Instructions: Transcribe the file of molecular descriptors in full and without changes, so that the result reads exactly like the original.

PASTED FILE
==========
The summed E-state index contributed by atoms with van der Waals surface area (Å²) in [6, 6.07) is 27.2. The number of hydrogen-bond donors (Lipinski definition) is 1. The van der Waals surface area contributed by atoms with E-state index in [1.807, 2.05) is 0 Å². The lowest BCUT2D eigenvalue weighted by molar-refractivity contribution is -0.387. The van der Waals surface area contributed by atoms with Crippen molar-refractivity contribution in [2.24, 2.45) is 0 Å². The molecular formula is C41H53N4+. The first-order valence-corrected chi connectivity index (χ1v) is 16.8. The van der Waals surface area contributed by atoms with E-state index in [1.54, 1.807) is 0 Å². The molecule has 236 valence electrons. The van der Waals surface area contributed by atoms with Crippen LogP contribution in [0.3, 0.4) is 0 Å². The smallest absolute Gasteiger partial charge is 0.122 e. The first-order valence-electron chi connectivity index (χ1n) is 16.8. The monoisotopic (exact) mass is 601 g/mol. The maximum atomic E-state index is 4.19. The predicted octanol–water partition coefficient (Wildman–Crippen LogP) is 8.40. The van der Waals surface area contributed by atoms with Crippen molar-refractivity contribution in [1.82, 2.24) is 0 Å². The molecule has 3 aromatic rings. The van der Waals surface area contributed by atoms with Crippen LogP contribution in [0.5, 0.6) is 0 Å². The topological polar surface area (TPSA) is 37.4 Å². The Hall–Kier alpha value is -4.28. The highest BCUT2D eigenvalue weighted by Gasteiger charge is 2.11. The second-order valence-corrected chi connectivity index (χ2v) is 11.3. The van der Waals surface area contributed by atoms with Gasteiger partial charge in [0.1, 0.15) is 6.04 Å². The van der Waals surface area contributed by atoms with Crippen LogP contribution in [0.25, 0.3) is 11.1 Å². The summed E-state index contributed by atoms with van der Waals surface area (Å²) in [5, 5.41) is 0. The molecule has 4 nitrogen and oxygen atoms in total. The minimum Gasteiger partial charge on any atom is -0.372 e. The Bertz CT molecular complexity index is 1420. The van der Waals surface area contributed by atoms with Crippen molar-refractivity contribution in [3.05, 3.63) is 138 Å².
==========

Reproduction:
The summed E-state index contributed by atoms with van der Waals surface area (Å²) in [6, 6.07) is 27.2. The number of hydrogen-bond donors (Lipinski definition) is 1. The van der Waals surface area contributed by atoms with E-state index in [1.807, 2.05) is 0 Å². The lowest BCUT2D eigenvalue weighted by molar-refractivity contribution is -0.387. The van der Waals surface area contributed by atoms with Crippen molar-refractivity contribution in [2.24, 2.45) is 0 Å². The molecular formula is C41H53N4+. The first-order valence-corrected chi connectivity index (χ1v) is 16.8. The van der Waals surface area contributed by atoms with E-state index in [1.54, 1.807) is 0 Å². The molecule has 236 valence electrons. The van der Waals surface area contributed by atoms with Crippen LogP contribution in [0.3, 0.4) is 0 Å². The smallest absolute Gasteiger partial charge is 0.122 e. The first-order valence-electron chi connectivity index (χ1n) is 16.8. The monoisotopic (exact) mass is 601 g/mol. The maximum atomic E-state index is 4.19. The predicted octanol–water partition coefficient (Wildman–Crippen LogP) is 8.40. The van der Waals surface area contributed by atoms with Crippen molar-refractivity contribution in [1.82, 2.24) is 0 Å². The molecule has 3 aromatic rings. The van der Waals surface area contributed by atoms with Crippen LogP contribution in [0.5, 0.6) is 0 Å². The topological polar surface area (TPSA) is 37.4 Å². The Hall–Kier alpha value is -4.28. The highest BCUT2D eigenvalue weighted by Gasteiger charge is 2.11. The second-order valence-corrected chi connectivity index (χ2v) is 11.3. The van der Waals surface area contributed by atoms with Gasteiger partial charge in [0.1, 0.15) is 6.04 Å². The van der Waals surface area contributed by atoms with Crippen LogP contribution in [0.25, 0.3) is 11.1 Å². The summed E-state index contributed by atoms with van der Waals surface area (Å²) in [5, 5.41) is 0. The molecule has 4 nitrogen and oxygen atoms in total. The minimum Gasteiger partial charge on any atom is -0.372 e. The Bertz CT molecular complexity index is 1420. The van der Waals surface area contributed by atoms with Crippen molar-refractivity contribution in [3.05, 3.63) is 138 Å².